Earlier this week we learned that pirates have already packaged and released a version of Silent Hunter 5 that supposedly found its way around Ubisoft's new Internet-required DRM scheme.
It turns out that the pirates may have jumped the gun on their victory cries, as there are now reports that players are unable to play Silent Hunter 5 past the first mission. It seems that the game may be making repeated requests for authentication between levels before allowing the player to continue.
An early crack was also released for Assassin's Creed II (which hits Australia and Europe before North America's March 9 release), but those who have tried it say that they are unable to advance very far into the game without being sent back to the menu screen.
In an Ubisoft statement reported by Rock, Paper, Shotgun, the game company said: "You have probably seen rumors on the web that Assassin’s Creed II and Silent Hunter 5 have been cracked. Please know that this rumor is false and while a pirated version may seem to be complete at start up, any gamer who downloads and plays a cracked version will find that their version is not complete."
In the early hours of the fight, it seems that Ubisoft is one up on the pirates. Thankfully, Ubisoft appears to be making it a little easier on paying customers.
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LMAO.. Ya, and I'm sure they have a repack/fixed crack up in no time. DRM is stupid, and how ubi even thinks otherwise is beyond me. DRM turns honest people into pirates not deter them.Reply
Enjoy the "Victory" while you can, Ubisoft, they'll find a way to bypass that soon enough.Reply
Tomorrow's article "Pirates Pity Ubisoft's DRM"Reply
i give the pirates a week to work everything outReply
I'm usually against Draconian DRM, but go UBISOFT!Reply
but SCREW YOUR DRM! im still not buying it =]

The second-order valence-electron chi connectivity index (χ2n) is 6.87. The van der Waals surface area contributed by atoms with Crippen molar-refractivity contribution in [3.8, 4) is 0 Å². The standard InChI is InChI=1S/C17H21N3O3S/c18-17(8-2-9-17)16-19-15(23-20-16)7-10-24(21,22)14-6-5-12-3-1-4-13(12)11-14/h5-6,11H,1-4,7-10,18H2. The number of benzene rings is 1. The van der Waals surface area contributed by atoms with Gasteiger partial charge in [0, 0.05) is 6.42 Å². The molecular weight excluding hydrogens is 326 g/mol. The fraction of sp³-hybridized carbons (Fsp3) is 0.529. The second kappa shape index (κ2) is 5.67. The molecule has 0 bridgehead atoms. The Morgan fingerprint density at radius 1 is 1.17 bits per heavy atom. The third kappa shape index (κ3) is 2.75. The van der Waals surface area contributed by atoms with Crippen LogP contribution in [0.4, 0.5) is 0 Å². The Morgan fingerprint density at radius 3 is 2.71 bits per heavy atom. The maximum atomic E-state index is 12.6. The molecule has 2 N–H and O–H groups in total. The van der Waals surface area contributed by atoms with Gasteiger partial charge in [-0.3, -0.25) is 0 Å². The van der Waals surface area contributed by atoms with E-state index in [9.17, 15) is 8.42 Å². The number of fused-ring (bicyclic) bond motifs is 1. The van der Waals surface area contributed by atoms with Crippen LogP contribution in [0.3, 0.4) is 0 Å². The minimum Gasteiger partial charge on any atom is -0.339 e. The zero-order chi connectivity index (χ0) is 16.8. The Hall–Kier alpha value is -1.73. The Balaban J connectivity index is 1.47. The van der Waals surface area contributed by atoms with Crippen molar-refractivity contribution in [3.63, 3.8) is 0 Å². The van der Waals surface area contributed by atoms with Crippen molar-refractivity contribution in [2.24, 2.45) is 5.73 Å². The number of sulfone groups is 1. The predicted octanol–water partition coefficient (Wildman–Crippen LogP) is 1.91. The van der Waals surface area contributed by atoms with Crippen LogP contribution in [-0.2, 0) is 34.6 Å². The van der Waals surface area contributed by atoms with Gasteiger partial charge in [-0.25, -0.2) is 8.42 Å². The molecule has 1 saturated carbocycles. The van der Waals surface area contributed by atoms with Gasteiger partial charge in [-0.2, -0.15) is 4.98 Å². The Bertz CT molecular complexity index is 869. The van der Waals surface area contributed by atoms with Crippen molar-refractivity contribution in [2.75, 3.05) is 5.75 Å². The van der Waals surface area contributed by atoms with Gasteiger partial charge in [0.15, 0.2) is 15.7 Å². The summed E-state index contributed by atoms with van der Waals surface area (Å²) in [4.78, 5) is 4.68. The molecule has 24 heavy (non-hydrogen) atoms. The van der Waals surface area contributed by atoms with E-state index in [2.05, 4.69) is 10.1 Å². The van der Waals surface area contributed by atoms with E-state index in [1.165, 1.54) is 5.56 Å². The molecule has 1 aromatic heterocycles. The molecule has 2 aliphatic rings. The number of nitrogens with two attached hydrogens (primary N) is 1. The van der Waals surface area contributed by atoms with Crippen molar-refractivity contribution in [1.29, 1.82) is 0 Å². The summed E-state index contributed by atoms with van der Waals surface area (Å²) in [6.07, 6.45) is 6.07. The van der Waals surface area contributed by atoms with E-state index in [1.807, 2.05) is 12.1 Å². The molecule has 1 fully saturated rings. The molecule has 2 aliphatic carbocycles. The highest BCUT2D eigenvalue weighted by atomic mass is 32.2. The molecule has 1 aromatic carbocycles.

Yay, DRM that makes a game unplayable unless you are connected to the internet.Reply
Most of the people doing cracks most likely have little interest in the actual game or playing it. It's the challenge and making 'the man,' look like an idiot by breaking supposed security quickly.Reply
I personally believe in supporting game developers and artists and buy my software, pay 99 cents for a song download, and keep things legitimate, but I won't support Ubi's new DRM scheme.
It's tiring enough to bring game disks with me for single player, but being restricted by having to have an internet connection is just too much. What if I am on a plane? In a remote vacation spot? In a hotel that charges $15 for wireless access?
The entire point of paying for a game is to play it at my convenience and while I don't believe in piracy I do agree that this sort of DRM harms consumers like me and actually encourages more piracy, but Ubi has probably taken this into consideration and doesn't care.
Thankfully I thought Assassin's Creed, while smooth and nice looking was pretty boring and repetitive and never planned on getting AC2.
I remember there were problems with L4D2 but I bought it because I wanted to play it online. Long story short, total utter waste of money.Reply
..."Thankfully, Ubisoft appears to be making it a little easier on paying customers."...Reply
I don't know what you're smoking, Marcus, but I want some of that...